Atlas Shrugged Fifty Years Later
Today, October 10, 2007, is the 50th anniversary of the publication of the novel Atlas Shrugged by Ayn Rand. As I write this on October 9, 2007, the book is ranked 237 at Amazon. That is phenomenal for a 1,200-page novel that contains philosophical speeches, one of which stretches to 90 uninterrupted pages. The book has sold over six million copies. In one survey from 16 years ago, Atlas Shrugged was ranked second only to the Bible as the book that influenced people most.
My Ayn Rand craze was in the late seventies when I was a professor of Biblical Studies at Bethel College. I read most of what she wrote both fiction and non-fiction. I was attracted and repulsed. I admired and cried. I was blown away with powerful statements of what I believed, and angered that she shut herself up in what Jonathan Edwards called the infinite provincialism of atheism. Her brand of hedonism was so close to my Christian Hedonism and yet so far—like a satellite that comes close to the gravitational pull of truth and then flings off into the darkness of outer space...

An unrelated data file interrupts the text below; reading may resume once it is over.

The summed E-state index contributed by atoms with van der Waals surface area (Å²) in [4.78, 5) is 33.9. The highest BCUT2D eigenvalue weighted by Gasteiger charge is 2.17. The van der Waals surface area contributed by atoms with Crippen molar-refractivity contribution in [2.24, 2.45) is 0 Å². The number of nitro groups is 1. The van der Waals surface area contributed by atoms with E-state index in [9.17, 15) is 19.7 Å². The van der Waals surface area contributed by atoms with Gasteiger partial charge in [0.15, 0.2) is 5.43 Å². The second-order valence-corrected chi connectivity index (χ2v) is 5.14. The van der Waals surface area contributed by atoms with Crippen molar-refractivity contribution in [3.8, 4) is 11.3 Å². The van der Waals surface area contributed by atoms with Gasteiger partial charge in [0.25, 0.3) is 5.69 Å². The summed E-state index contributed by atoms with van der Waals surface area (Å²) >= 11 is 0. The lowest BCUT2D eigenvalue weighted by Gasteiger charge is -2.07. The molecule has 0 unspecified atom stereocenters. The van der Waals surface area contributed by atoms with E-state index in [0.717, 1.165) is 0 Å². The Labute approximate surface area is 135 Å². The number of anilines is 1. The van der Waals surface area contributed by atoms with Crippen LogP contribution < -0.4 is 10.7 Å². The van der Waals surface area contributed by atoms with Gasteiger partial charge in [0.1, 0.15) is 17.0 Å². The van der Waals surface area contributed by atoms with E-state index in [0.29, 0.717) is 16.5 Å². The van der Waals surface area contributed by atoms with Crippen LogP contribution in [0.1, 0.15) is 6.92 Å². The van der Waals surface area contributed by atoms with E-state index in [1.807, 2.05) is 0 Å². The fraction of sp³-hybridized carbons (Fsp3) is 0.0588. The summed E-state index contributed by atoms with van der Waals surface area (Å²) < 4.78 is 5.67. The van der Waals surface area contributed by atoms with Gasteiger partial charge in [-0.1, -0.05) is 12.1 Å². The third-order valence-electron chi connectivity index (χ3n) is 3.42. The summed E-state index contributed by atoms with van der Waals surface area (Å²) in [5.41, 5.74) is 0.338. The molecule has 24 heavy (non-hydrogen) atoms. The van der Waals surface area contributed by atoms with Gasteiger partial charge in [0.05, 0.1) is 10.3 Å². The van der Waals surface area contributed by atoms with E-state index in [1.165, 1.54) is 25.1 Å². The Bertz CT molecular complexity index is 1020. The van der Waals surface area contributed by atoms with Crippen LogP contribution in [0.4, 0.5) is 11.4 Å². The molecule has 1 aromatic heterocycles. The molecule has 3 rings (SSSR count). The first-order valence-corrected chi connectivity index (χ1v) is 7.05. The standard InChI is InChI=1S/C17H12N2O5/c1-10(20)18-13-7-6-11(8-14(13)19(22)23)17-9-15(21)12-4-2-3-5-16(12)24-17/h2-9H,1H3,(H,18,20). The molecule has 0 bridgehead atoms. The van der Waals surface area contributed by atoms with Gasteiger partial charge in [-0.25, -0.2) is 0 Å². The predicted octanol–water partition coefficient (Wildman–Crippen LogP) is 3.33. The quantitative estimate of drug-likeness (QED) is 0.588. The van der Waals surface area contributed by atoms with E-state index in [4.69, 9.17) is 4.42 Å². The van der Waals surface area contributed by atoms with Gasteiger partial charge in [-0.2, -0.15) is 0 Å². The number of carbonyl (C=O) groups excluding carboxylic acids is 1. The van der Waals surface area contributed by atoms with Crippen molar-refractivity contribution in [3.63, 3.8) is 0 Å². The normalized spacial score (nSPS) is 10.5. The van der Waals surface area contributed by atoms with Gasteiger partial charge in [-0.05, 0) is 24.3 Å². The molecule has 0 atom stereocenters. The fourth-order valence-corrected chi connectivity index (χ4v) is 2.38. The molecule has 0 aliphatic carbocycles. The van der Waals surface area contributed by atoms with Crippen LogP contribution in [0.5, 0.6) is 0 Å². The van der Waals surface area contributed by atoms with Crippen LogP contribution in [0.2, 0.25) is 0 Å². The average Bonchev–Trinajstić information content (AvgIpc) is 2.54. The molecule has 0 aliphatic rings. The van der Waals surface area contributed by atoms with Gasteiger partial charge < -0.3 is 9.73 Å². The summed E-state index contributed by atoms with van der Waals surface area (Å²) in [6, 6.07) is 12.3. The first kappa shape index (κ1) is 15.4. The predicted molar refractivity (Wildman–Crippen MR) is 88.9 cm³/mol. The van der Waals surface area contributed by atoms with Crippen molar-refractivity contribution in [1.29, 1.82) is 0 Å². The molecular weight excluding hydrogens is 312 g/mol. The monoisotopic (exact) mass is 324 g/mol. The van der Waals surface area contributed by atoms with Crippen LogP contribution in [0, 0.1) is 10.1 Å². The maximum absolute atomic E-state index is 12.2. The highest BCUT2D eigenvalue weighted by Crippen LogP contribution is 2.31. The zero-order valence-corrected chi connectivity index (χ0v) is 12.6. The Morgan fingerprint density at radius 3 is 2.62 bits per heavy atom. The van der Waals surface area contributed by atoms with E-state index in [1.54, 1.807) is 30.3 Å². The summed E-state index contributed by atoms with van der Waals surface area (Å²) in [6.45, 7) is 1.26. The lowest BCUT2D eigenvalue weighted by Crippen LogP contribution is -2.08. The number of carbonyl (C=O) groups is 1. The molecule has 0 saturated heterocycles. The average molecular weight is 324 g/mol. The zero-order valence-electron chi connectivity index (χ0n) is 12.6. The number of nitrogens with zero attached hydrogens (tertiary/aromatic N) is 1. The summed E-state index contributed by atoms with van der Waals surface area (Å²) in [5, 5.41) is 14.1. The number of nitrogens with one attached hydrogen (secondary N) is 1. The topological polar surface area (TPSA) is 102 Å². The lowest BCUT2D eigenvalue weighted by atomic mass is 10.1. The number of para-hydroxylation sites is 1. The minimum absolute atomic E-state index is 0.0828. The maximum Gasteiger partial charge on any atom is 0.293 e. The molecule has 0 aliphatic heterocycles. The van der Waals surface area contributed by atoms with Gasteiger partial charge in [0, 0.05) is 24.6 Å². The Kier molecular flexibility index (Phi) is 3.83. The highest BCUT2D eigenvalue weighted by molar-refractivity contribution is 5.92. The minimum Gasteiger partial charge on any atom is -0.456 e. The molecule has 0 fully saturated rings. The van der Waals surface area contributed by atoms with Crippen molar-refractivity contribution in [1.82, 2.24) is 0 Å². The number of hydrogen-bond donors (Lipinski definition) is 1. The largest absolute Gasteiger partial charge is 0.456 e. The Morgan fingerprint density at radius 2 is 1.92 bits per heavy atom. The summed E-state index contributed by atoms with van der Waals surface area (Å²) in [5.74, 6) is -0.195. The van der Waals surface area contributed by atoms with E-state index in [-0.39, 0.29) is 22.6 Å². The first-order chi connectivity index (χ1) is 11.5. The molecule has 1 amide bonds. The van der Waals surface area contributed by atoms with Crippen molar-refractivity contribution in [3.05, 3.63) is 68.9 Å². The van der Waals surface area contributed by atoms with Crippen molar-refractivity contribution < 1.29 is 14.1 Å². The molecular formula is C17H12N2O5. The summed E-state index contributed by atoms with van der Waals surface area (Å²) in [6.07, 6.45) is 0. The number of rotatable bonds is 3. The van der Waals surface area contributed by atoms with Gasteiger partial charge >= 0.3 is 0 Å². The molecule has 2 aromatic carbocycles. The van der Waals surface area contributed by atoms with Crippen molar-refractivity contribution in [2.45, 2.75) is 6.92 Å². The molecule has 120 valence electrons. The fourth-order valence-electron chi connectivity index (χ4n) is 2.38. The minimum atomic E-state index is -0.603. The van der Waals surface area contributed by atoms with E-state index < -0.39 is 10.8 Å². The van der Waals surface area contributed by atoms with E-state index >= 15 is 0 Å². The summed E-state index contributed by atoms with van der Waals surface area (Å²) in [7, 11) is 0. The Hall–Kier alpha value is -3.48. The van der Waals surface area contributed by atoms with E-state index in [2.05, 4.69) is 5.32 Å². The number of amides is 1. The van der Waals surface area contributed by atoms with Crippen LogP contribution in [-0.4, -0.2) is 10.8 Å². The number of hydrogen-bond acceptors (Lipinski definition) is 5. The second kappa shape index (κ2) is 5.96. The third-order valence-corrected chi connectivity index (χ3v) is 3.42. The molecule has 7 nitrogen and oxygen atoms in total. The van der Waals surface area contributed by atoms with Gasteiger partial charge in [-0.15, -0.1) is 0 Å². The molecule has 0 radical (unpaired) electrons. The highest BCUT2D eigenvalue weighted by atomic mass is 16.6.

(See also John Piper's newly revised 1979 article, The Ethics of Ayn Rand).
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